Holly Near / Ronnie Gilbert

Lifeline

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AllMusic Review by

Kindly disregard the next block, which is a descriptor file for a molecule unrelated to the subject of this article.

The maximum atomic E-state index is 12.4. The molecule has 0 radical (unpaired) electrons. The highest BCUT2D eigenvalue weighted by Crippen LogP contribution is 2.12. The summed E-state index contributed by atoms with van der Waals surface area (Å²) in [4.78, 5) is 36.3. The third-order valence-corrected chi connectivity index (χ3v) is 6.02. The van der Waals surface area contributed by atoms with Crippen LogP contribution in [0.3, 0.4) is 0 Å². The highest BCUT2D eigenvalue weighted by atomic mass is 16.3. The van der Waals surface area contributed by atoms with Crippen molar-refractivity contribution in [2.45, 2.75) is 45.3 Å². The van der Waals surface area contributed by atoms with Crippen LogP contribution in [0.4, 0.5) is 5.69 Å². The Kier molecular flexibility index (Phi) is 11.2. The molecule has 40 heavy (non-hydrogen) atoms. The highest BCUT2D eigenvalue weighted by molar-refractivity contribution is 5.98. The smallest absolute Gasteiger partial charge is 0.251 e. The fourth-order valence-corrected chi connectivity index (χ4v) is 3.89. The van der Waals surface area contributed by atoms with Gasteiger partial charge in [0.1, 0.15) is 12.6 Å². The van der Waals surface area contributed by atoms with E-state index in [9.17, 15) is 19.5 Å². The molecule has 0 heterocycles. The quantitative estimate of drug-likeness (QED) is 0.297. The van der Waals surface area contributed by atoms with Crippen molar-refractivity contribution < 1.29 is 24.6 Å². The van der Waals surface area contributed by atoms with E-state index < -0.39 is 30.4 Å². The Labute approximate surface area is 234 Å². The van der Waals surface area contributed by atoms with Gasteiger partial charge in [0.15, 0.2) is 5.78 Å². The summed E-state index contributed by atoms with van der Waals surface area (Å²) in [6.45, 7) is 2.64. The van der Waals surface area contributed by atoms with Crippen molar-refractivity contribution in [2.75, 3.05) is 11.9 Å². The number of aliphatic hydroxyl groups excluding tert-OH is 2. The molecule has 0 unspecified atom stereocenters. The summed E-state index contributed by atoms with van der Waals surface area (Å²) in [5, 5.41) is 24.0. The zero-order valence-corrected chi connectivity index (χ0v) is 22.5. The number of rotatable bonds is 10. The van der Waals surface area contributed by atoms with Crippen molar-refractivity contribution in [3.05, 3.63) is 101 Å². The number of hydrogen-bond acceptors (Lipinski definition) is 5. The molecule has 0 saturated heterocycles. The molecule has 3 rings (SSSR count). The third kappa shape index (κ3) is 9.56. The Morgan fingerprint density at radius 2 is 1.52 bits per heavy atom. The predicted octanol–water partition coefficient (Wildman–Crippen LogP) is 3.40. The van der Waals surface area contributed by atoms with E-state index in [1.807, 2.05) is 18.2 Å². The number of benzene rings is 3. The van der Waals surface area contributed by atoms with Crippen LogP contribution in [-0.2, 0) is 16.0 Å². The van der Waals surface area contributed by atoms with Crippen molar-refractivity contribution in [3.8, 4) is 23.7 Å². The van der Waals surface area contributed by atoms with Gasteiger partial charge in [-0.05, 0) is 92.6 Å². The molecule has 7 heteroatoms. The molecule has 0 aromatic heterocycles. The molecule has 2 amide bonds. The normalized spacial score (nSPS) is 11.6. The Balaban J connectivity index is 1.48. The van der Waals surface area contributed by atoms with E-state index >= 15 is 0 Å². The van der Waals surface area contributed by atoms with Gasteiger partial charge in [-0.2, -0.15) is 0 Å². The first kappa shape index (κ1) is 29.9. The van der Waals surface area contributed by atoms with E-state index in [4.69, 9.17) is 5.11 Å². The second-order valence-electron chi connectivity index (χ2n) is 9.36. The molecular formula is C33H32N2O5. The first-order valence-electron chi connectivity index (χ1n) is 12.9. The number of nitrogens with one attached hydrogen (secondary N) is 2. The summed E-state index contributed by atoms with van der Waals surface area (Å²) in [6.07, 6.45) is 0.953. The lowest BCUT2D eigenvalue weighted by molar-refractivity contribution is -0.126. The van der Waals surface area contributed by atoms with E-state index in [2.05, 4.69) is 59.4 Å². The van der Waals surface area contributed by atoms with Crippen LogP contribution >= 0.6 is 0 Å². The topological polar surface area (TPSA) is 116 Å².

In 1974, Holly Near dedicated her second album to Ronnie Gilbert. Nine years later, they went on tour together and recorded this live album. The pairing was as musically felicitous as it was philosophically appropriate. The 56-year-old Gilbert and the 33-year-old Near could have been mother and daughter in more ways than one, and the selections made for a virtual history of the music of leftist folk music, which Gilbert pioneered with the Weavers in the 1940s, '50s, and '60s, and which Near furthered in the '70s and '80s. The songs, more than half of them covers, treated such subjects as abolitionism, the Spanish Civil War, Sacco and Vanzetti, the dust bowl, apartheid, and the current troubles in Latin America. Among the originals, the new "Perfect Night" was Near's wittiest and most comfortable treatment of lesbianism yet. The singers were forceful and complementary, no surprise since Gilbert is a major vocal influence on Near. The album's only false note was sounded with Near's medley of five pop standards. Clearly, it was music she had grown up listening to, but she couldn't seem to make up her mind whether to have fun with it or make fun of it. The likes of Harold Arlen and Richard Rodgers deserved better. But that didn't mar the enjoyment of having Ronnie Gilbert back on records after 20 years.

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